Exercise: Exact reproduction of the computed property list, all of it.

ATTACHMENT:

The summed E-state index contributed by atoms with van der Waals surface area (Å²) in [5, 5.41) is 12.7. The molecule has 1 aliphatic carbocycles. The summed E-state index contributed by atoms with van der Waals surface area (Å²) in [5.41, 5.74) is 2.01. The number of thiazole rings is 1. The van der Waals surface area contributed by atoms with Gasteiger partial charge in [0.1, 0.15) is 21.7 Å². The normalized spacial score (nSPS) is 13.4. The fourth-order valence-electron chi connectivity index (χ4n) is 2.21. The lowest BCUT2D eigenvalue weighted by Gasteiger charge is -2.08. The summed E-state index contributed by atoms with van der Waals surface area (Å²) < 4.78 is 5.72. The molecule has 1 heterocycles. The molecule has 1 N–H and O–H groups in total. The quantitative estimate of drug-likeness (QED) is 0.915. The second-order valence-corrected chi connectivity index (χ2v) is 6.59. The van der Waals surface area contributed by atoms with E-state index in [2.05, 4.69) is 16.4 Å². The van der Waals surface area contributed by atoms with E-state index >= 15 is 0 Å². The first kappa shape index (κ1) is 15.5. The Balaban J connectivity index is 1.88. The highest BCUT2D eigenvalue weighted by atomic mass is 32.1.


The summed E-state index contributed by atoms with van der Waals surface area (Å²) in [5, 5.41) is 12.7. The molecule has 1 aliphatic carbocycles. The summed E-state index contributed by atoms with van der Waals surface area (Å²) in [5.41, 5.74) is 2.01. The number of thiazole rings is 1. The van der Waals surface area contributed by atoms with Gasteiger partial charge in [0.1, 0.15) is 21.7 Å². The normalized spacial score (nSPS) is 13.4. The fourth-order valence-electron chi connectivity index (χ4n) is 2.21. The lowest BCUT2D eigenvalue weighted by Gasteiger charge is -2.08. The summed E-state index contributed by atoms with van der Waals surface area (Å²) < 4.78 is 5.72. The molecule has 1 heterocycles. The molecule has 1 N–H and O–H groups in total. The quantitative estimate of drug-likeness (QED) is 0.915. The second-order valence-corrected chi connectivity index (χ2v) is 6.59. The van der Waals surface area contributed by atoms with E-state index in [2.05, 4.69) is 16.4 Å². The van der Waals surface area contributed by atoms with E-state index >= 15 is 0 Å². The first kappa shape index (κ1) is 15.5. The Balaban J connectivity index is 1.88. The highest BCUT2D eigenvalue weighted by atomic mass is 32.1.